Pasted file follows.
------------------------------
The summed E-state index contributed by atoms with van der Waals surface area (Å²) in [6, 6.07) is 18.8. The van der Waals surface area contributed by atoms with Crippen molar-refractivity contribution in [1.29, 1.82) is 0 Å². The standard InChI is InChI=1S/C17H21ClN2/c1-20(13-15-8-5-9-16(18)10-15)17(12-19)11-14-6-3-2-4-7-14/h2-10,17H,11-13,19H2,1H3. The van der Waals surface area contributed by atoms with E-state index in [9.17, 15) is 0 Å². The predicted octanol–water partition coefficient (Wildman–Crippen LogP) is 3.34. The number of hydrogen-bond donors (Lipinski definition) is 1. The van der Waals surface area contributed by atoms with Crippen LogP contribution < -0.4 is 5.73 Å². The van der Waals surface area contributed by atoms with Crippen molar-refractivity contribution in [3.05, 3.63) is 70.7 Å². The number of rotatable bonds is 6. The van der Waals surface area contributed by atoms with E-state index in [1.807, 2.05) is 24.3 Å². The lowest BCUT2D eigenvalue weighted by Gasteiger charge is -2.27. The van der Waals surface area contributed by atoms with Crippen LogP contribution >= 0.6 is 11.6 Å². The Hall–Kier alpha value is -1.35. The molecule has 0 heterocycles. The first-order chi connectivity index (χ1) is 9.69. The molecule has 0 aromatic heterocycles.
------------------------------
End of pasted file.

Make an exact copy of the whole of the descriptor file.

The summed E-state index contributed by atoms with van der Waals surface area (Å²) in [6, 6.07) is 18.8. The van der Waals surface area contributed by atoms with Crippen molar-refractivity contribution in [1.29, 1.82) is 0 Å². The standard InChI is InChI=1S/C17H21ClN2/c1-20(13-15-8-5-9-16(18)10-15)17(12-19)11-14-6-3-2-4-7-14/h2-10,17H,11-13,19H2,1H3. The van der Waals surface area contributed by atoms with E-state index in [9.17, 15) is 0 Å². The predicted octanol–water partition coefficient (Wildman–Crippen LogP) is 3.34. The number of hydrogen-bond donors (Lipinski definition) is 1. The van der Waals surface area contributed by atoms with Crippen LogP contribution < -0.4 is 5.73 Å². The van der Waals surface area contributed by atoms with Crippen molar-refractivity contribution in [3.05, 3.63) is 70.7 Å². The number of rotatable bonds is 6. The van der Waals surface area contributed by atoms with E-state index in [1.807, 2.05) is 24.3 Å². The lowest BCUT2D eigenvalue weighted by Gasteiger charge is -2.27. The van der Waals surface area contributed by atoms with Crippen LogP contribution >= 0.6 is 11.6 Å². The Hall–Kier alpha value is -1.35. The molecule has 0 heterocycles. The first-order chi connectivity index (χ1) is 9.69. The molecule has 0 aromatic heterocycles.